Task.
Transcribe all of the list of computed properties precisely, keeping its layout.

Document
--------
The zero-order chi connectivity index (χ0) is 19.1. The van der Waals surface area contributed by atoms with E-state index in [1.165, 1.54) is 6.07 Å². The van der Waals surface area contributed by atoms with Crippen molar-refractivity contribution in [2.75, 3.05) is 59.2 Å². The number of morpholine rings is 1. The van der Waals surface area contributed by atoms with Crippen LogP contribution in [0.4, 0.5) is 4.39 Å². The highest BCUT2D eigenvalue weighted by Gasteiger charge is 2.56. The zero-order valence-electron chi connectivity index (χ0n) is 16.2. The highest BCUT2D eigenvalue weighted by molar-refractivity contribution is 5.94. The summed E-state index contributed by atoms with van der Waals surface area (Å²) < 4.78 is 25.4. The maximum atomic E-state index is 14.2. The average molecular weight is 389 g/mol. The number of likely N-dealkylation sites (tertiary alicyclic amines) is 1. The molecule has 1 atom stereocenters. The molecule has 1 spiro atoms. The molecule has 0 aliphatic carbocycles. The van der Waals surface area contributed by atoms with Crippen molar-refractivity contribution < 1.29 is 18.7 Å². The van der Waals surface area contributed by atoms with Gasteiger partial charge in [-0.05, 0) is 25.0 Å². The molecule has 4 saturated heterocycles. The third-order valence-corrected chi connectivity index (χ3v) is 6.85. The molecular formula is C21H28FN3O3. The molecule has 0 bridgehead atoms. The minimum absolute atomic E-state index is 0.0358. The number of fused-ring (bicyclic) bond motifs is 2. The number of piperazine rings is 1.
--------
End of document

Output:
The zero-order chi connectivity index (χ0) is 19.1. The van der Waals surface area contributed by atoms with E-state index in [1.165, 1.54) is 6.07 Å². The van der Waals surface area contributed by atoms with Crippen molar-refractivity contribution in [2.75, 3.05) is 59.2 Å². The number of morpholine rings is 1. The van der Waals surface area contributed by atoms with Crippen LogP contribution in [0.4, 0.5) is 4.39 Å². The highest BCUT2D eigenvalue weighted by Gasteiger charge is 2.56. The zero-order valence-electron chi connectivity index (χ0n) is 16.2. The highest BCUT2D eigenvalue weighted by molar-refractivity contribution is 5.94. The summed E-state index contributed by atoms with van der Waals surface area (Å²) < 4.78 is 25.4. The maximum atomic E-state index is 14.2. The average molecular weight is 389 g/mol. The number of likely N-dealkylation sites (tertiary alicyclic amines) is 1. The molecule has 1 atom stereocenters. The molecule has 1 spiro atoms. The molecule has 0 aliphatic carbocycles. The van der Waals surface area contributed by atoms with Crippen molar-refractivity contribution < 1.29 is 18.7 Å². The van der Waals surface area contributed by atoms with Gasteiger partial charge in [-0.05, 0) is 25.0 Å². The molecule has 4 saturated heterocycles. The third-order valence-corrected chi connectivity index (χ3v) is 6.85. The molecular formula is C21H28FN3O3. The molecule has 0 bridgehead atoms. The minimum absolute atomic E-state index is 0.0358. The number of fused-ring (bicyclic) bond motifs is 2. The number of piperazine rings is 1.